Our eighteen country road trip across Europe and Asia last summer left us with a wealth of memorable stories and experiences. But if you asked me to name the single most fascinating and thought-provoking place we visited, the answer would clearly be Iran.
A large part of the reason was the mystique surrounding the nation that former President Bush once described as part of the so-called "Axis of Evil."
Less than 2000 American tourists visit Iran in an average year, and getting a visa was a bit of a complicated process, involving going through the Pakistani Embassy (since Iran doesn't have diplomatic relations with the U.S.) and hiring a tour guide to escort us through the country, but it ended up being well worth the effort.
Our guide met us at the border and helped us navigate the lengthy bureaucratic process of crossing into the country.
After driving on Turkey's excellent highways for the past few days, we were totally spoiled and unprepared for what we'd face in Iran. It's not that the roads themselves were awful, though they were somewhat bumpy in places. But poor lighting, signage, and markings made for a difficult and at times harrowing experience, especially after dark. The worst were the pavement-colored speed bumps that had a tendency to sneak up on us without warning when we were barreling along at 40 miles per hour, forcing us to slam on the brakes. The entire experience seemed to require nerves of steel and a sixth sense that those of us used to driving on American or European roads simply lacked.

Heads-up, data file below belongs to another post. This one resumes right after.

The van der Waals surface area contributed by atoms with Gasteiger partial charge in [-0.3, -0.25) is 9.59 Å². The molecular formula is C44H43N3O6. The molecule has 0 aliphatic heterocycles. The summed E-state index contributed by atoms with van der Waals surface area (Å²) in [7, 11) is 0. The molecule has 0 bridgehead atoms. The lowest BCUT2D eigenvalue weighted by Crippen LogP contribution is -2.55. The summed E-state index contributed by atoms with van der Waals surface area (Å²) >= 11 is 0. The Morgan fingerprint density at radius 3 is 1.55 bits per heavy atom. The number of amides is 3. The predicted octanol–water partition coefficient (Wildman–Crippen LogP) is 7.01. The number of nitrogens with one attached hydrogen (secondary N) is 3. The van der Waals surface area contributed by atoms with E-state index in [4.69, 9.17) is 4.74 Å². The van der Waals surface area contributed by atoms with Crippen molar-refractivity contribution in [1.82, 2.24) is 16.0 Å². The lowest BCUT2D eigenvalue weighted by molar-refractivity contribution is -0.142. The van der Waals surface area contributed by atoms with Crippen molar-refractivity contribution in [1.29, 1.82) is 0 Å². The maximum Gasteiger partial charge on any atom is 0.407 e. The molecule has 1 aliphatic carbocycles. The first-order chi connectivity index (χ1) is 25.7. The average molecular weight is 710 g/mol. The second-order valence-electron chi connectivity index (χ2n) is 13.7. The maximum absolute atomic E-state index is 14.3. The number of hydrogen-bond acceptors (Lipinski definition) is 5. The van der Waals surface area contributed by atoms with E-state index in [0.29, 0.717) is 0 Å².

One nice thing about driving in Iran, however, is that we were treated like celebrities everywhere we went, with numerous people pulling up alongside us to ask where we were from, wish us well, and even offer us some of their food!
When we first told our friends and family that we were going to Iran, we got a lot of raised eyebrows. But there was a never a moment during our journey when we felt unsafe or experienced any hostility. To the contrary, it was probably the most welcoming place we've ever been!
While our two countries may have a long history of political differences, we didn't go there to argue politics. Rather, we just wanted to meet people face-to-face, engage in dialogue, and learn from each other. We can only hope that our presence in some small way helped to make a difference.
Check out my latest podcast episode to hear more about our experiences in Iran.
And if you enjoy what you hear, please tell a friend.
Thanks for listening!
Photos by Drew Gurian